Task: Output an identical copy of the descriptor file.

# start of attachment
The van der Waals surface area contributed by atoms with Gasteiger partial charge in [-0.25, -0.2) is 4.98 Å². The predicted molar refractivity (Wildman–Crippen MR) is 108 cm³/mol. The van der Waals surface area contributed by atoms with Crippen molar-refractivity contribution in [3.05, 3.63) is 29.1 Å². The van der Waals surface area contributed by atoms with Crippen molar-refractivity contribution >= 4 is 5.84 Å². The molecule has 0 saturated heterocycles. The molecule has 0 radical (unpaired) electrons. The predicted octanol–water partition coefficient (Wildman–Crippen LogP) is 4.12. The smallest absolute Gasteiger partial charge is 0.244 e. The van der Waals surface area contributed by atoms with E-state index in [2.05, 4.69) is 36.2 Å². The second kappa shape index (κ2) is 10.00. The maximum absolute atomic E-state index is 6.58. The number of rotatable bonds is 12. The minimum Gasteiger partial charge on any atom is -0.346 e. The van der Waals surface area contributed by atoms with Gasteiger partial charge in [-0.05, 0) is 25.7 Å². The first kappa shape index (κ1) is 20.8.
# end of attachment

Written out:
The van der Waals surface area contributed by atoms with Gasteiger partial charge in [-0.25, -0.2) is 4.98 Å². The predicted molar refractivity (Wildman–Crippen MR) is 108 cm³/mol. The van der Waals surface area contributed by atoms with Crippen molar-refractivity contribution in [3.05, 3.63) is 29.1 Å². The van der Waals surface area contributed by atoms with Crippen molar-refractivity contribution >= 4 is 5.84 Å². The molecule has 0 saturated heterocycles. The molecule has 0 radical (unpaired) electrons. The predicted octanol–water partition coefficient (Wildman–Crippen LogP) is 4.12. The smallest absolute Gasteiger partial charge is 0.244 e. The van der Waals surface area contributed by atoms with E-state index in [2.05, 4.69) is 36.2 Å². The second kappa shape index (κ2) is 10.00. The maximum absolute atomic E-state index is 6.58. The number of rotatable bonds is 12. The minimum Gasteiger partial charge on any atom is -0.346 e. The van der Waals surface area contributed by atoms with Gasteiger partial charge in [-0.05, 0) is 25.7 Å². The first kappa shape index (κ1) is 20.8.